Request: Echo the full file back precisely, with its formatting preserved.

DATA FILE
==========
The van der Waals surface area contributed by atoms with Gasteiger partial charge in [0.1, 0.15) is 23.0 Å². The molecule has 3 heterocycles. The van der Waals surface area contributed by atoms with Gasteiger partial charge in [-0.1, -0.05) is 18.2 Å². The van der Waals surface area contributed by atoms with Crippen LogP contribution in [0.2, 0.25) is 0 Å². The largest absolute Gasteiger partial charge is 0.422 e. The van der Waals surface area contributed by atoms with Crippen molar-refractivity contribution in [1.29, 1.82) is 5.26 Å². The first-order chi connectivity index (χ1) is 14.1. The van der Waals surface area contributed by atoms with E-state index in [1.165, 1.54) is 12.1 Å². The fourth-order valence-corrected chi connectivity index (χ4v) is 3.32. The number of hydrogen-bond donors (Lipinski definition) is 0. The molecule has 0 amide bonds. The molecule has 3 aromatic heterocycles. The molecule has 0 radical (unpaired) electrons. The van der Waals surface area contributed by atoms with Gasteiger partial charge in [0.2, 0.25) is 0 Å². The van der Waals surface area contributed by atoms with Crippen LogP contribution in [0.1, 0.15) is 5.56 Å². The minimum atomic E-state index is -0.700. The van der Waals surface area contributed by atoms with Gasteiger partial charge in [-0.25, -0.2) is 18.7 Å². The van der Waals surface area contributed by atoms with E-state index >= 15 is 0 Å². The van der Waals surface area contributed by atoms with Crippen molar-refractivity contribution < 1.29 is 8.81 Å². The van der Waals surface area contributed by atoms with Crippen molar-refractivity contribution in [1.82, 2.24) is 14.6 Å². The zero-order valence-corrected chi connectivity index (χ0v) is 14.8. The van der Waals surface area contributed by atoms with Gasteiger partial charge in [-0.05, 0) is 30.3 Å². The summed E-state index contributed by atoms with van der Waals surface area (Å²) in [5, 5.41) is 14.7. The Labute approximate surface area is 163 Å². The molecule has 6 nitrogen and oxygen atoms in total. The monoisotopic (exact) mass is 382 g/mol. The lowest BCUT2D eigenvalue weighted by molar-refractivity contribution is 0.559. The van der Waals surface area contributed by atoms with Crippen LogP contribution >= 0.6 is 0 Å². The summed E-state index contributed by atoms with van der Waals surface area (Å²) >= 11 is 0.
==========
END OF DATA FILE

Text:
The van der Waals surface area contributed by atoms with Gasteiger partial charge in [0.1, 0.15) is 23.0 Å². The molecule has 3 heterocycles. The van der Waals surface area contributed by atoms with Gasteiger partial charge in [-0.1, -0.05) is 18.2 Å². The van der Waals surface area contributed by atoms with Crippen LogP contribution in [0.2, 0.25) is 0 Å². The largest absolute Gasteiger partial charge is 0.422 e. The van der Waals surface area contributed by atoms with Crippen molar-refractivity contribution in [1.29, 1.82) is 5.26 Å². The first-order chi connectivity index (χ1) is 14.1. The van der Waals surface area contributed by atoms with E-state index in [1.165, 1.54) is 12.1 Å². The fourth-order valence-corrected chi connectivity index (χ4v) is 3.32. The number of hydrogen-bond donors (Lipinski definition) is 0. The molecule has 0 amide bonds. The molecule has 3 aromatic heterocycles. The molecule has 0 radical (unpaired) electrons. The van der Waals surface area contributed by atoms with Gasteiger partial charge in [0.2, 0.25) is 0 Å². The van der Waals surface area contributed by atoms with Crippen LogP contribution in [0.1, 0.15) is 5.56 Å². The minimum atomic E-state index is -0.700. The van der Waals surface area contributed by atoms with Gasteiger partial charge in [-0.25, -0.2) is 18.7 Å². The van der Waals surface area contributed by atoms with E-state index >= 15 is 0 Å². The van der Waals surface area contributed by atoms with Crippen molar-refractivity contribution < 1.29 is 8.81 Å². The van der Waals surface area contributed by atoms with Crippen molar-refractivity contribution in [1.82, 2.24) is 14.6 Å². The zero-order valence-corrected chi connectivity index (χ0v) is 14.8. The van der Waals surface area contributed by atoms with Gasteiger partial charge in [-0.05, 0) is 30.3 Å². The summed E-state index contributed by atoms with van der Waals surface area (Å²) in [5, 5.41) is 14.7. The Labute approximate surface area is 163 Å². The molecule has 6 nitrogen and oxygen atoms in total. The monoisotopic (exact) mass is 382 g/mol. The lowest BCUT2D eigenvalue weighted by molar-refractivity contribution is 0.559. The van der Waals surface area contributed by atoms with Crippen LogP contribution >= 0.6 is 0 Å². The summed E-state index contributed by atoms with van der Waals surface area (Å²) >= 11 is 0.